In view of all the facts and circumstances, [***] we feel constrained to say, that the attempt of these ladies to pass over this causeway [***] was an act of rashness, which, upon the well settled principles of law applicable in cases of this character, bars all claims in their behalf for damages from the town. We think no person of ordinary discretion in their circumstances, and exercising ordinary prudence and discretion, would have made such attempt.

We are not unmindful of the fact urged upon our attention by the plaintiff’s counsel, that these travelers were females. And in that fact, and in the timidity, inexperience, and want of skill which it implies, we can find an explanation of their injudicious and fatal attempt to turn around in the water, but no reason or excuse for the recklessness of their conduct in driving into it. [***] The inquiry whether, in the particular case, the party conducted with ordinary care or prudence, always involves the consideration of the difficulties and obstacles to be overcome, the party’s knowledge of their existence, and his means and power to overcome them. And if men of ordinary prudence and discretion would regard the ability of the party inadequate *209 for the purpose, without hazard or danger, the risk should not be assumed. [***]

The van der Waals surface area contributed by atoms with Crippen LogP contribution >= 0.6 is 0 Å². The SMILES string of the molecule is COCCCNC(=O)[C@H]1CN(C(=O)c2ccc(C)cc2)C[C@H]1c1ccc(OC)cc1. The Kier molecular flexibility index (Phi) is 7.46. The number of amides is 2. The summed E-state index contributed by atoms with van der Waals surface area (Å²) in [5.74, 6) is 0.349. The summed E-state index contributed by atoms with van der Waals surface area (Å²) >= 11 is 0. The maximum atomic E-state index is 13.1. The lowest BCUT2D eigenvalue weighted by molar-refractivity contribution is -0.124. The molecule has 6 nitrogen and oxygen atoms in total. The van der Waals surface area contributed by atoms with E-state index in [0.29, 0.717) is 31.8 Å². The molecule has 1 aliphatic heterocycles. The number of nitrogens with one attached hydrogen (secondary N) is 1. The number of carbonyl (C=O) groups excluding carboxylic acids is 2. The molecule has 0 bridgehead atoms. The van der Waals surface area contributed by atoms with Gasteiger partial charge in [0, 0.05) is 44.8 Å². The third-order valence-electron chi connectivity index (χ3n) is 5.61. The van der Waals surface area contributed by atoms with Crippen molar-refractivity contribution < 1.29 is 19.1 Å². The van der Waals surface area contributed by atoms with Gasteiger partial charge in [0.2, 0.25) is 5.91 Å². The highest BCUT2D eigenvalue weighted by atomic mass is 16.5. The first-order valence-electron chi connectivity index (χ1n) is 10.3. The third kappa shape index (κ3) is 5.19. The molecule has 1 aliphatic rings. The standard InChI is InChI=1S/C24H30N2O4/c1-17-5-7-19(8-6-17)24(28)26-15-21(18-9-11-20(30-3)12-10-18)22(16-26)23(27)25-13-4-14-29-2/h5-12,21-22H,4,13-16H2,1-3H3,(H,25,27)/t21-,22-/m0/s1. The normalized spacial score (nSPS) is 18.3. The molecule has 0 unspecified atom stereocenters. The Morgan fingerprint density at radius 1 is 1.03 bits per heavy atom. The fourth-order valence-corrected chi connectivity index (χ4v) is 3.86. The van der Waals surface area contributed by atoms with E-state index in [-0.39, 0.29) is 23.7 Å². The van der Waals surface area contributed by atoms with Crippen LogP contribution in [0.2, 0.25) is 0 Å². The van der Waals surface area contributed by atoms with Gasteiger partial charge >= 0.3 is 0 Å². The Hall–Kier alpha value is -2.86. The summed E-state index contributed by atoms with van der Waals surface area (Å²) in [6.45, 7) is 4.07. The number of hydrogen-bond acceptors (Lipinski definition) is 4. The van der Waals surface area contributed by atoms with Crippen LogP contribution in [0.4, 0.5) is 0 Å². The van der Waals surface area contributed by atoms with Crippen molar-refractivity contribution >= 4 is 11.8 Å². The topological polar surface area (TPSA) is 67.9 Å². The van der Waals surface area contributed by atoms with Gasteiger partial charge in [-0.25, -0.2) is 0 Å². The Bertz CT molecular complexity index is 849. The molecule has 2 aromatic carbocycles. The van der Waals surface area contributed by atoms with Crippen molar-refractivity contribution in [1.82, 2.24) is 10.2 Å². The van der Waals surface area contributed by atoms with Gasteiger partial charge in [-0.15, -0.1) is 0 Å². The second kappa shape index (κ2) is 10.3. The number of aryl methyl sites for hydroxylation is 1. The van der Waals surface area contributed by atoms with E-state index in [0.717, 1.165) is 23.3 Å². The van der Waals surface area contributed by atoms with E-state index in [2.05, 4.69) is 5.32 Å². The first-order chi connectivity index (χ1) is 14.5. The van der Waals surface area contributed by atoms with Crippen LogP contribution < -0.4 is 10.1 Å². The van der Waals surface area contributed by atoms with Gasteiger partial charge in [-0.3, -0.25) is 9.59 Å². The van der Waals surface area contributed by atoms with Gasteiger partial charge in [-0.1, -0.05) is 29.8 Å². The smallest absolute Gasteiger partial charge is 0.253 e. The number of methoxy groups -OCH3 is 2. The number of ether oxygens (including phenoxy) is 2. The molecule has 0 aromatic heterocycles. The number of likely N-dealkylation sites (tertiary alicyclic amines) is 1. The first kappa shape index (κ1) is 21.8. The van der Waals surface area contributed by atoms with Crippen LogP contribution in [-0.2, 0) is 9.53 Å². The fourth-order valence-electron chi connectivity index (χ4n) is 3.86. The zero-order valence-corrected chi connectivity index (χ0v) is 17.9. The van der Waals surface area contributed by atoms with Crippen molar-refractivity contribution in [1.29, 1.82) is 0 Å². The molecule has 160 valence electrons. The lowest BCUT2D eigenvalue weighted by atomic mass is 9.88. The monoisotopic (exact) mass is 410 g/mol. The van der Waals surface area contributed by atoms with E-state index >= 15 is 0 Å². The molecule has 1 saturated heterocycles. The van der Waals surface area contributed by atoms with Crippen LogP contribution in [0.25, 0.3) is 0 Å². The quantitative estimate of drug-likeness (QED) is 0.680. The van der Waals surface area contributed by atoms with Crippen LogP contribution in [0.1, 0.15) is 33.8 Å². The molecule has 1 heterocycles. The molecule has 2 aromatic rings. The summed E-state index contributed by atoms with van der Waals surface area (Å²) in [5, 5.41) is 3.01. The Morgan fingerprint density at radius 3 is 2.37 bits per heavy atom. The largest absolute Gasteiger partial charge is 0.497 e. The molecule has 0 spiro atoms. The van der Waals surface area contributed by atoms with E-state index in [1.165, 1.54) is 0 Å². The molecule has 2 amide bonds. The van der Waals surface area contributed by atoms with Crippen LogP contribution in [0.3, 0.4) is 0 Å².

In order to entitle the plaintiff to a verdict, he was bound to show, affirmatively, not only the culpable negligence of the town, but also that the decedent herself conducted with ordinary prudence and discretion. [***] The application of this settled rule of law we suppose the jury, from inadvertence, or some other cause, must have failed to make, and finding the negligence of the town, must have decided to charge it with all the consequences of the accident, regardless of the co-operating carelessness of the decedent; which, in our judgment, was distinctly shown by the evidence, and completely established the defense. We think a new trial should be granted.